Also, pay heed to the following text on the page above: "The amount of traffic this little sub-page generates is quite respectable. If you think this service helpful and want to help cover some of the attached costs, please donate a few Euros". Whether you donate or not, do not download the same packages over and over again.

Download all the .deb files (in my case for amd64) using the following command:

wget -r -l1 --no-parent -A amd64.deb http://dev.carbon-project.org/debian/wine-unstable/

This is an example of using something akin to wildcards in wget.

cd dev.carbon-project.org/debian/wine-unstable

sudo dpkg -i *.deb

You'll see a number of errors being reported and the packages will be left unconfigured -- this is due to missing dependencies. That's easy to fix though:

sudo apt-get -f install

The missing dependencies will now be pulled in and the installation finalised. It's as easy as that!

3. Building your own -- version 1.3.35
It's not as hard as it may look -- I'm not in the habit of compiling my own packages, and chances are that you aren't either, so I'll show the entire process.

Download the source
wget http://prdownloads.sourceforge.net/wine/wine-1.3.35.tar.bz2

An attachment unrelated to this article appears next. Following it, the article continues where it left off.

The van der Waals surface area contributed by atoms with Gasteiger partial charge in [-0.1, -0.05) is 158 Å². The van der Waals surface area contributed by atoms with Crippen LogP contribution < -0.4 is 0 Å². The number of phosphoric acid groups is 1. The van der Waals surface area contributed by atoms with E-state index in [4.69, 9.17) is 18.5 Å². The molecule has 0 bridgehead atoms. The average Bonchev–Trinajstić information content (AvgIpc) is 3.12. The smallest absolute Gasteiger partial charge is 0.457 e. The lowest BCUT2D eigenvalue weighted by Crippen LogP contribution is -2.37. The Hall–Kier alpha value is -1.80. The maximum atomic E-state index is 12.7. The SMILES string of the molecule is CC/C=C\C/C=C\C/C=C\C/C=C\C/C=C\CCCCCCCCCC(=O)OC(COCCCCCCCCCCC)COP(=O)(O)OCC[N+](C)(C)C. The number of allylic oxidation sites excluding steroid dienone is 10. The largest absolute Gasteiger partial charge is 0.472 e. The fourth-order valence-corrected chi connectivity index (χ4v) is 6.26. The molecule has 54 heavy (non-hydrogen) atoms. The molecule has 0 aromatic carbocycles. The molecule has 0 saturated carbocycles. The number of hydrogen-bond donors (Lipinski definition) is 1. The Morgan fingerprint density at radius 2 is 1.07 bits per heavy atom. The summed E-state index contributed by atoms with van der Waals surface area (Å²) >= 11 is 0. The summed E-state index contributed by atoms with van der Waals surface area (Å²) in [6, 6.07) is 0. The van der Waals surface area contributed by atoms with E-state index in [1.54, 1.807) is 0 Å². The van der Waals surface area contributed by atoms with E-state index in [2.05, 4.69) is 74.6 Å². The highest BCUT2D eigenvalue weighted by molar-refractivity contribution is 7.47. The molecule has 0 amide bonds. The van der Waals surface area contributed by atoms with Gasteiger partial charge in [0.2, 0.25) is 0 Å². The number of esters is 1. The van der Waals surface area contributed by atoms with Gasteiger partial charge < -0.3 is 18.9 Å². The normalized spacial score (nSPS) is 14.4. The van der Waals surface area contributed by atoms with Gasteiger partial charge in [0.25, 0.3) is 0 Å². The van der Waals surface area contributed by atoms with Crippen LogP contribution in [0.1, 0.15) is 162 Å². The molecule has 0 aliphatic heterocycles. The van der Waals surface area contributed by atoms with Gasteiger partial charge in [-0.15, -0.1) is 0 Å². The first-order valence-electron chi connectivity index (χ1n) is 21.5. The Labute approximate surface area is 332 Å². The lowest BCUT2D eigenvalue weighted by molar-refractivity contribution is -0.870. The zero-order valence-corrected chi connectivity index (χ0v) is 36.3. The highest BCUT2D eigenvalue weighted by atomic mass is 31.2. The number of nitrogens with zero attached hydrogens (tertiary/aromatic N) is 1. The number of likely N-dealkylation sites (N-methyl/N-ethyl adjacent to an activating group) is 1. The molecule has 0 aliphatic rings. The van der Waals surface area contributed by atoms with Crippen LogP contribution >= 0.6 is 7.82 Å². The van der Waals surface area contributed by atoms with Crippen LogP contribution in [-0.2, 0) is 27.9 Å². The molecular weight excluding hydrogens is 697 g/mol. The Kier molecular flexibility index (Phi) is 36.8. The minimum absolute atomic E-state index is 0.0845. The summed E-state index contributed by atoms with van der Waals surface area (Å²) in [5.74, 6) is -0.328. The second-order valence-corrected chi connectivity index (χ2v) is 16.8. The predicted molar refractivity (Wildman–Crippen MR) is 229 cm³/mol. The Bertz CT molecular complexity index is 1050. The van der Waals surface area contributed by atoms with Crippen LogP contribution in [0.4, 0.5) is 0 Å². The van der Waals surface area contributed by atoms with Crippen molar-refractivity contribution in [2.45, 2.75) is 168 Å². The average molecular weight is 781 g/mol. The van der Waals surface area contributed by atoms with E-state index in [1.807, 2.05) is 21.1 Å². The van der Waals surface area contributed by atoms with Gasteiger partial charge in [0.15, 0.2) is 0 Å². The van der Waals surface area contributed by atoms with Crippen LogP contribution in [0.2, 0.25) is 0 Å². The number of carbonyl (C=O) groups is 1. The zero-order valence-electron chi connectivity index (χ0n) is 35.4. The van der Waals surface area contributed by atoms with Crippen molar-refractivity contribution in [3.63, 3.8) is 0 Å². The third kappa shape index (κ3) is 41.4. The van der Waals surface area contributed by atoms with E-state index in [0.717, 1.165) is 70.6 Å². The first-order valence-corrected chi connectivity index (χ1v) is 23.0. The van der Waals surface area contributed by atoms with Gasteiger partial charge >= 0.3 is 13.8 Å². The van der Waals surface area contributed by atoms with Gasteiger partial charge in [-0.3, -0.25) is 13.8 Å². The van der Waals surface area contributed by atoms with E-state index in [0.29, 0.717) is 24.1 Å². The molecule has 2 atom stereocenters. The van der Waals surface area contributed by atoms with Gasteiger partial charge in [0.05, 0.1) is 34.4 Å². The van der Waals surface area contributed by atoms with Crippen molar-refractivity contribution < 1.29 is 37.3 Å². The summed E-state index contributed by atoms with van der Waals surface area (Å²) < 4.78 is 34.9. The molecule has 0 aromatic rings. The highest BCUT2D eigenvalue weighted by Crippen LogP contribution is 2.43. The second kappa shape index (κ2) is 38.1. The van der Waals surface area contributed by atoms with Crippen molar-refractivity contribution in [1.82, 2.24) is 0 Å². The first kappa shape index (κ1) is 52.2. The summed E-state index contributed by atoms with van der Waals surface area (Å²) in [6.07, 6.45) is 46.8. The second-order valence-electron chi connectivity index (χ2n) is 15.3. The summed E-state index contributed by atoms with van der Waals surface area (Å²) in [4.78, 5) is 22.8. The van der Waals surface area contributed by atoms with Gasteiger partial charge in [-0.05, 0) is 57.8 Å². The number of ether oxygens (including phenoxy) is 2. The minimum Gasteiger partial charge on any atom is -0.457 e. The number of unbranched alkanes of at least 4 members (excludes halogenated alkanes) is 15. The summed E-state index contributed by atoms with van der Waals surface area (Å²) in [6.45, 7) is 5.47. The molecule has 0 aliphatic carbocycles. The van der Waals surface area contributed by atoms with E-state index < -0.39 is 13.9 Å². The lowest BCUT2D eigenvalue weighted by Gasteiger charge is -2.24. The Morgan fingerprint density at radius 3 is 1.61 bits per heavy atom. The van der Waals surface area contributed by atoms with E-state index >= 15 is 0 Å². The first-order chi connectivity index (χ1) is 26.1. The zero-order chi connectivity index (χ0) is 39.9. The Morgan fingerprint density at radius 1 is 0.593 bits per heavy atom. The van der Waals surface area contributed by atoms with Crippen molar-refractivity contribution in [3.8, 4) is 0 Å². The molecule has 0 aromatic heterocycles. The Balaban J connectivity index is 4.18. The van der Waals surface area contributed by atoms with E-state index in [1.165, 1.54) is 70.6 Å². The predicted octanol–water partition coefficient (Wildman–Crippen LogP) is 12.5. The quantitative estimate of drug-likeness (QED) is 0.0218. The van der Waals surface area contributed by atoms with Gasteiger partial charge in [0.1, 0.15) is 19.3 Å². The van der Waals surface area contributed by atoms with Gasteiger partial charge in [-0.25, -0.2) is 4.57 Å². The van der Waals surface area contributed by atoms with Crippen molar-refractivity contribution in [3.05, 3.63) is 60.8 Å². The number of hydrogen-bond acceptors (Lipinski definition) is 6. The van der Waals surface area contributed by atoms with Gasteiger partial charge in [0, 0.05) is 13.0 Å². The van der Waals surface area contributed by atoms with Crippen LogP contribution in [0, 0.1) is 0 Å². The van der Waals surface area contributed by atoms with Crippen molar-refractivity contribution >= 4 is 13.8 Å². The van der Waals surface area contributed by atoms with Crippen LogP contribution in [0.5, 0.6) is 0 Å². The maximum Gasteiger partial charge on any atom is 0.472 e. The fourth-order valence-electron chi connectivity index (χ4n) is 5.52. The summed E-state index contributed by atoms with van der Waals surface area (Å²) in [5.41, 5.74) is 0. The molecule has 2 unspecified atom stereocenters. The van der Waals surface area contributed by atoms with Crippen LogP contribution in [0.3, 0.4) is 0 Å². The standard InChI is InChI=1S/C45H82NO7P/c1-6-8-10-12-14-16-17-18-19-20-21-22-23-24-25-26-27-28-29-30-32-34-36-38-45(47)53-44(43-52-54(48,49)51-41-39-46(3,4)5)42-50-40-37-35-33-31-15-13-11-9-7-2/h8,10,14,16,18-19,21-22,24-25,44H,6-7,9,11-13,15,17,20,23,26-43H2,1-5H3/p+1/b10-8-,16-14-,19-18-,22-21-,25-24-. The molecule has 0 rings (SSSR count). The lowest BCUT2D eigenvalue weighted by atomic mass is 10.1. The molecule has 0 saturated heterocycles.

tar -xvf wine-1.3.35.tar.bz2

You may have to
sudo apt-get install bzip2 
before running the tar command above if it complains about missing bzip2 etc.

Change to the directory where the files were unzipped
cd wine-1.3.35

Time to start trying to build -- the errors I get may not be the errors you get. The approach to solving them is the same though.

First we need a whole lot of packages:

sudo apt-get install bison flex gcc libc6-dev libfontconfig-dev libfreetype6-dev libglu-dev libgsm1-dev libice-dev libjpeg-dev libldap-dev libmpg123-dev libncurses5-dev libopenal-dev libpng-dev libsm-dev libssl-dev libusb-dev libx11-dev libxcomposite-dev libxcursor-dev libxext-dev libxi-dev libxinerama-dev libxml2-dev libxrandr-dev libxrender-dev libxslt-dev libxt-dev libxxf86vm-dev make libcapi20-dev liblcms-dev libsane-dev libhal-dev libdbus-1-dev valgrind prelink libcups2-dev

sudo apt-get install lib32v4l-dev lib32ncurses5-dev lib32asound2-dev lib32z-dev ia32-libs-dev

Now start:

which gives**

configure: OpenCL 32-bit development files not found, OpenCL won't be supported.
configure: gstreamer-0.10 base plugins 32-bit development files not found, gstreamer support disabled
configure: OSS sound system found but too old (OSSv4 needed), OSS won't be supported.
configure: libgsm 32-bit development files not found, gsm 06.10 codec won't be supported.

configure: Finished.  Do 'make' to compile Wine.

Good enough for me. 


Building will take a good 20-30 minutes.

Finally, 'install' the binaries in their proper locations

sudo make install

The first time you start a program in wine you'll be asked to install the gecko engine, which you can go ahead and do.

** I initially had some problems -- one of them being

checking for X... no
configure: error: X 32-bit development files not found. Wine will be built without X support, which probably isn't what you want. You will need to install 32-bit development packages of Xlib/Xfree86 at the very least. Use the --without-x option if you really want this.

This was solved by installing ia32-libs-dev